It's easy to see that this is true if there are only two buds. The rest is by induction, which is easiest to picture if you imagine the graph deformed so that the cycle through the leaves is a circle. Suppose there's a bud for which the cycle does not pass consecutively through its leaves. Picture that bud as being at the center of the circle and two of its non-consecutive leaves at 12:00 and 6:00 on the circle, connected to the bud by radii. The non-consecutiveness means there are other buds connecting to other leaves on each side of the diameter just drawn. This means there is a smaller tree on each side (including the bud and two leaves of the diameter), so induction applies. One of the two consecutive-leaf buds for each side may be the bud at the center of the circle, but that still leaves at least one bud on each side for which the cycle passes through its leaves consecutively.

We're now in position to complete the proof of 3-coloring for non-stars in the case of oddly many leaves.

Pick one of the buds for which the cycle passes consecutively through its leaves. (The lemma guarantees us two, but we only need one.) Change its color to Red. Skipping its leaves for the moment, and starting with the "next" leaf (say running clockwise), turn every other leaf Red until you get back around to the Red bud's leaves, at which point you just need to alternate Black and White. (Note, this works even for the "easy" case where the number of leaves is even.)


May be one should be more specific about the construction of G(T) from T. Consider the following (counter)-example: E(T) = {(1,2), (1,3), (1,4)} and then you form G(T) by adding the edge-set: {(2,3), (3,4), (4,2)} then there is surely a planar-embedding of the graph but is not 3-colorable! I know I've been too generous (:) ) in the construction of G(T).

  • 5
    $\begingroup$ your tree is the $K_{1, 2r+1}$! $\endgroup$
    – user13136
    Apr 21, 2013 at 15:40
  • $\begingroup$ yup my bad - thx for pointing out $\endgroup$
    – Ram
    Apr 22, 2013 at 7:37

Added 4/24/13: I tried replacing this incorrect proof with a correct one yesterday, but for some reason was unable to do so, so I posted the correction separately. There is no reason to read any further here, except perhaps for the link to mathoverflow. [end of addition]

I posted the following proof at https://mathoverflow.net/questions/128169/3-coloring-of-specific-planar-graphs where the problem was cross posted (as fidbc noted in comments here and there):

Let's call the vertices that leaves are connected to "buds." Note that the cycle traversing the leaves must pass consecutively through the leaves of each bud. This makes everything easy.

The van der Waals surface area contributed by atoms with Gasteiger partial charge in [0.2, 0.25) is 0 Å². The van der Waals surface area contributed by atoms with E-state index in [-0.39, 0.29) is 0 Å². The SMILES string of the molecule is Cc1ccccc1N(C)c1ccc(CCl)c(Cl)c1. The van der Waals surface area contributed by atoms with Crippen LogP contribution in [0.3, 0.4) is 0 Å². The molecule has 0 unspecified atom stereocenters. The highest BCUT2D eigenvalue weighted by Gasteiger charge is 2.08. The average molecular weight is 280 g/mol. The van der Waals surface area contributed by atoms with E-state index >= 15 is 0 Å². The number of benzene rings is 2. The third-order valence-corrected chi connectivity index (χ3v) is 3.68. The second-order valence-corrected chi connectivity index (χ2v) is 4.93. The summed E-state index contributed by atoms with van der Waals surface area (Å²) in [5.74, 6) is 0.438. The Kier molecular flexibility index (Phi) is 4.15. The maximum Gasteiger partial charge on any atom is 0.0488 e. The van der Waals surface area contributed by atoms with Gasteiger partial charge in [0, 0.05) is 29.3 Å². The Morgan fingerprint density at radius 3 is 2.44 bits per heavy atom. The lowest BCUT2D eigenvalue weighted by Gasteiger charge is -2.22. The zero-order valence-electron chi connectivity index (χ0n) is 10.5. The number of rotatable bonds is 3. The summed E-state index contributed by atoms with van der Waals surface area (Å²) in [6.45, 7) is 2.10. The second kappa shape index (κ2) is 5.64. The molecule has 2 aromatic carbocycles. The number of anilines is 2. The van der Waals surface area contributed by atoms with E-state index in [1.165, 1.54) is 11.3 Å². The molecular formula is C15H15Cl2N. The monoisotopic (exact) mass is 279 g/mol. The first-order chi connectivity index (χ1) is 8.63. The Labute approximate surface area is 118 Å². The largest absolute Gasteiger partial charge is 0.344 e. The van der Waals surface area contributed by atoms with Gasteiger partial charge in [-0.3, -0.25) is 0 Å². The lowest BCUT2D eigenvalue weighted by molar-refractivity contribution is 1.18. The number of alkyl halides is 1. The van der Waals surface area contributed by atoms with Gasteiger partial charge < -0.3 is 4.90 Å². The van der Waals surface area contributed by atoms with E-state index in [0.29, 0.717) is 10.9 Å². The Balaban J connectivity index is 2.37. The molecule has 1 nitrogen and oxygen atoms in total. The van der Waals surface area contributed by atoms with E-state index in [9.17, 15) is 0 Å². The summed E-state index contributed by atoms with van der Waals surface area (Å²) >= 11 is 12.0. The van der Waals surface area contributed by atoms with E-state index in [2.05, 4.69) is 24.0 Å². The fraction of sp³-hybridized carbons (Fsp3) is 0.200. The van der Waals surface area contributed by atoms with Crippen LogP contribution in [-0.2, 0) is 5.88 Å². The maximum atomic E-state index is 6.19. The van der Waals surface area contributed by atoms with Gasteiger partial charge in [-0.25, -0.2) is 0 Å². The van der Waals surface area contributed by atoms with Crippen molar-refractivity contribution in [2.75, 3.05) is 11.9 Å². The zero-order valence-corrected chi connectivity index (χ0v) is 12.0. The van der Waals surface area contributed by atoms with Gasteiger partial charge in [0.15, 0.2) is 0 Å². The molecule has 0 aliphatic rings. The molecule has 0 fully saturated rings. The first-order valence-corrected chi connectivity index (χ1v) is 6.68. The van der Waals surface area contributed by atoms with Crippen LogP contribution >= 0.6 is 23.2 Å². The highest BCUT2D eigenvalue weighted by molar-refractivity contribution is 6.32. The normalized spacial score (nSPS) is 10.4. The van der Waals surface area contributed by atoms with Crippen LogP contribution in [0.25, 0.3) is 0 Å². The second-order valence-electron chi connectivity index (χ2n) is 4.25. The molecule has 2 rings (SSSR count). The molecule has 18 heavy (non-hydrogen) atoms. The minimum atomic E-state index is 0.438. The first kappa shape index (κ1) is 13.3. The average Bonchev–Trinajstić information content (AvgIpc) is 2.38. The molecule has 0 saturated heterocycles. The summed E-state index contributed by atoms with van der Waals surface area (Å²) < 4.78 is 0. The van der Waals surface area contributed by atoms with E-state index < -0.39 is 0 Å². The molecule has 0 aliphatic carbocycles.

As in nvcleemp's answer, start with a 2-coloring (Black and White) of the tree. If the number of leaves is even, there's no problem changing every other one to a third color (Red). If the number of leaves is odd and the tree is not a star, there are two possibilities: either one of the buds has an even number of leaves, or all the buds have an odd number of leaves and there are an odd number of them (and that number is at least 3).

The case where there's a bud with an even number of leaves is easy to handle: Take the portion of the cycle that doesn't contain that bud's leaves, note that it is a path connecting an odd number of leaves (since odd minus even is odd), and change every other leaf's color to Red, starting with the first and hence stopping with the last. Finally, change the selected bud's color to Red and alternate its leaves Black and White.

The case where there are an odd number of buds, each with an odd number of leaves, is a little trickier. For the moment, retract all the leaves down to their buds, dragging the cycle with them. Some of the edges of this "retraction" cycle might coincide with edges connecting buds of the underlying tree, but they can't all coincide -- there must be at least two "consecutive" buds on the retraction cycle that are not in fact connected. (This is where non-starness is assumed.) Now color these two buds Red. Finally, undo the retraction of the original cycle's leaves and, starting with the first first leaf of the first non-Red bud, color every other leaf Red. Since there's an odd number of buds each with an odd number of leaves, this changes the last leaf of the last non-Red bud to Red, leaving only the leaves of the two Red buds, which can be colored alternately Black and White.


Your Answer

By clicking “Post Your Answer”, you agree to our terms of service and acknowledge you have read our privacy policy.

Not the answer you're looking for? Browse other questions tagged or ask your own question.